Just one week ago, on February 13th, 2013, Mary Thompson and Peter Root, the authors of one of my favorite RTW cycling blogs, both died in a car accident while cycling just outside of Bangkok. Their site, Two on Four Wheels, is full of an abundance of information they’ve accumulated over their long cycling trek. I’ve turned to it many times in deciding to embark on this adventure, and the news of their deaths struck me with a resounding quake. I haven’t been able to ignore its echoing resonance in my thoughts for the last few days. Honestly, I’m scared.
It’s incredible how morning’s bold exuberance can fall apart when faced by evening’s lapping nightmares. For every fifty places I’ve pointed to on my wishful map, I’ve imagined a hundred ways that I might be harmed doing this trip. I read about Mary and Peter, or recently about Sarai Sierra, and I feel a wash of cold dread drip throughout my body cavity, chilling every brave organ with its heavy rain. I hear the tiny voice whispering, “It’s really dangerous, you shouldn’t go.”
But this is not fair. This is not fair to the Two on Four Wheels and the work that they put out for others to use and learn from. In fact, while it’s a very understandable human reaction, extracting fear and doubt from the news of the death of fellow travelers is downright selfish of me.
Worrying about my own possible death or injury because I’ve heard others have been hurt washes away the brave and joyful example that they have impressed on myself and others. I’ve been focusing more on an inevitable and unpredictable event (made no more so than before hearing terrible news) than on the exhilarating and (somewhat) mapped future between me and that date. Ending my fledgling journey because another’s was prematurely cut short is a cheap excuse.
Thinking about it, what’s most scary about this story is what I’ve always known- that one of these days, I’m going to stop being. Most days lately, that thought terrifies me to my marrow. But what makes it especially gripping is the possibility that I won’t be ready when it happens. The fear of having last regrets sticks just as potently as the existential, afterlife crisis aspect. Will I have told my parents recently that I love them? Will I have been honest about my feelings for someone? Will I have thought to tell my sisters how beautiful they are, today and every day? Will I have created or shared anything that will continue forward without me?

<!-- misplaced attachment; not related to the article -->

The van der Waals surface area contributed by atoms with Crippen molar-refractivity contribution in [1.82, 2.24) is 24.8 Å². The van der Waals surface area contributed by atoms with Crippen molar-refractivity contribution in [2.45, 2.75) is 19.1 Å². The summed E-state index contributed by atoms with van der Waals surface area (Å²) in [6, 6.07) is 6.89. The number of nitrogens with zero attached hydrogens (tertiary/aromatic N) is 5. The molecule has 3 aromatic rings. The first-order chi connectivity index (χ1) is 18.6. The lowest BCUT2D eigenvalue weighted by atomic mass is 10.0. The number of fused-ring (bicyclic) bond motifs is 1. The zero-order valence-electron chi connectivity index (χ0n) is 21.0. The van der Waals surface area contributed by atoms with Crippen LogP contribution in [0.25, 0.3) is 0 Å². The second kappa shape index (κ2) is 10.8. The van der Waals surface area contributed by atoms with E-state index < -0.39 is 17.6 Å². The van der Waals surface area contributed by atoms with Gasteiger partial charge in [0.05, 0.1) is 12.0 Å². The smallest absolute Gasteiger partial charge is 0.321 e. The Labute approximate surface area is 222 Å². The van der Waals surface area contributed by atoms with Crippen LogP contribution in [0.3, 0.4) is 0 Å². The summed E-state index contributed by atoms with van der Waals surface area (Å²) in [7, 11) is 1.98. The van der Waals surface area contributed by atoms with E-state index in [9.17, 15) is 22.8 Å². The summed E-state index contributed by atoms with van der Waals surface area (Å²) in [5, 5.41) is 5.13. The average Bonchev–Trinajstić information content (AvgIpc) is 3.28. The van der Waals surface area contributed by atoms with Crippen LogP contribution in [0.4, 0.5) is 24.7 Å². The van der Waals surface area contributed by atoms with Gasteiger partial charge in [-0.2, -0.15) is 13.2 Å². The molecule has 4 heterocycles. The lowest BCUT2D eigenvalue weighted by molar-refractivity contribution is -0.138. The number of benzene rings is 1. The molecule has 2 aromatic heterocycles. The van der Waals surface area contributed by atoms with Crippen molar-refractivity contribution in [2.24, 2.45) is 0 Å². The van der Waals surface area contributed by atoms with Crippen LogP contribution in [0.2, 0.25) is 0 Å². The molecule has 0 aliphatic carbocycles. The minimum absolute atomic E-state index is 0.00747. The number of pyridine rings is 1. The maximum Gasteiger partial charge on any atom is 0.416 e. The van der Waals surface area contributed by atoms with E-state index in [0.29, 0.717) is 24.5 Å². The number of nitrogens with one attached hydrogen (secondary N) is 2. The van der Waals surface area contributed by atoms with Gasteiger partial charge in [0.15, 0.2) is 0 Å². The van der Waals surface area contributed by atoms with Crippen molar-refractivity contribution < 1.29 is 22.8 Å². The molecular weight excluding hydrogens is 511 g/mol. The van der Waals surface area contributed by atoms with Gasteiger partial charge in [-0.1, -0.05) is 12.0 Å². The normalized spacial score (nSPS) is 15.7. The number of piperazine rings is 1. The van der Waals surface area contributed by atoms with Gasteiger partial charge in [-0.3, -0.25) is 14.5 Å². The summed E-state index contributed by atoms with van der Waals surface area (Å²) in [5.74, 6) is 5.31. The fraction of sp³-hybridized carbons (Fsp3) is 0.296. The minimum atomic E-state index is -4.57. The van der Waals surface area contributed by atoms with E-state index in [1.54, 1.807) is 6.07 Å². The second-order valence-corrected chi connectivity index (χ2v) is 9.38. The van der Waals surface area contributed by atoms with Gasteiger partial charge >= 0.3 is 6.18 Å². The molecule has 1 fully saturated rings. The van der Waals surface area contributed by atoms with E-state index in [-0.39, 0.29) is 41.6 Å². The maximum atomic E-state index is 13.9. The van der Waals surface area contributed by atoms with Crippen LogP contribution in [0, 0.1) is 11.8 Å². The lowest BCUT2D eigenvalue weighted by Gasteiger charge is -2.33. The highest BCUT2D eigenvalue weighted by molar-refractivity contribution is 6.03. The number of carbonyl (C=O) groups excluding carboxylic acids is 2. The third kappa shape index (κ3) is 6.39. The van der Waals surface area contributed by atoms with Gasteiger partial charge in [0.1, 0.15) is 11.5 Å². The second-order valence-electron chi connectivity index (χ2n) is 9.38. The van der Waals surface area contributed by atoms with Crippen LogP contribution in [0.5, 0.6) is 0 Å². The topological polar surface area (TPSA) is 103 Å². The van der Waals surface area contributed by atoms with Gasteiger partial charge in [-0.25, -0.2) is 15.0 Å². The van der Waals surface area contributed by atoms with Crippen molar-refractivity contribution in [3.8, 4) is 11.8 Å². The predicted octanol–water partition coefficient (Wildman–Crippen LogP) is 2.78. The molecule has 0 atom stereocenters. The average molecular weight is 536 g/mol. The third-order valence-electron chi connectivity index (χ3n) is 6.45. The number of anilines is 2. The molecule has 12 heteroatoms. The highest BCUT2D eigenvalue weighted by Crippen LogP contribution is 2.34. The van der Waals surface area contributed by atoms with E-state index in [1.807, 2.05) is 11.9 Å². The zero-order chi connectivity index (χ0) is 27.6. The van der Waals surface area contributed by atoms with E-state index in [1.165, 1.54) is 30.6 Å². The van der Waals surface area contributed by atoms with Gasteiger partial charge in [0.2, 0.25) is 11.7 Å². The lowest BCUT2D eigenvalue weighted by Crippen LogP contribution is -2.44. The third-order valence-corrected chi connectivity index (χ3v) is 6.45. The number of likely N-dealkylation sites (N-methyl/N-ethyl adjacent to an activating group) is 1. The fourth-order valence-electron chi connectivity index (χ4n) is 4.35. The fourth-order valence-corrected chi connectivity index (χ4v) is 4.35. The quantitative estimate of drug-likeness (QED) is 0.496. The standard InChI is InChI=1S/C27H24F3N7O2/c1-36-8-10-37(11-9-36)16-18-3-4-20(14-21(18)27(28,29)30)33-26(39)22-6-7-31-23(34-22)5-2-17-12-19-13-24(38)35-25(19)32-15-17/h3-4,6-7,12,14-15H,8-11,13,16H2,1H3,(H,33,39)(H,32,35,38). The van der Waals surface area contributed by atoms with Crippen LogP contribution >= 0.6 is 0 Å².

The big, “infinity is too long,” “what’s after this” fear is too unwieldy for most mortals (myself definitely included there). But, the fear that I won’t be ready is more or less up to me. I have the choice of moving through my day making sure to do what I want to finish before I’m done. The question tonight, just as I’m crawling into bed, is: If I were to die before tomorrow’s dawn, what did I do today that would make that okay?
From what I can tell of Peter and Mary’s blog, every day and new sight answered that basic question. They seemed to really enjoy their journey on the road together, and they passed that on through their blog to many people like me needing guidance and reassurance. I want to take the time to thank them for their legacy and courage, and to put aside creeping fears that want to strip away the dream. I don’t think I celebrated them first.
I apologize to Mary and Peter’s family and friends if my thoughts seem to exploit the loss that they are experiencing. My heartfelt condolences go out to them in this difficult time.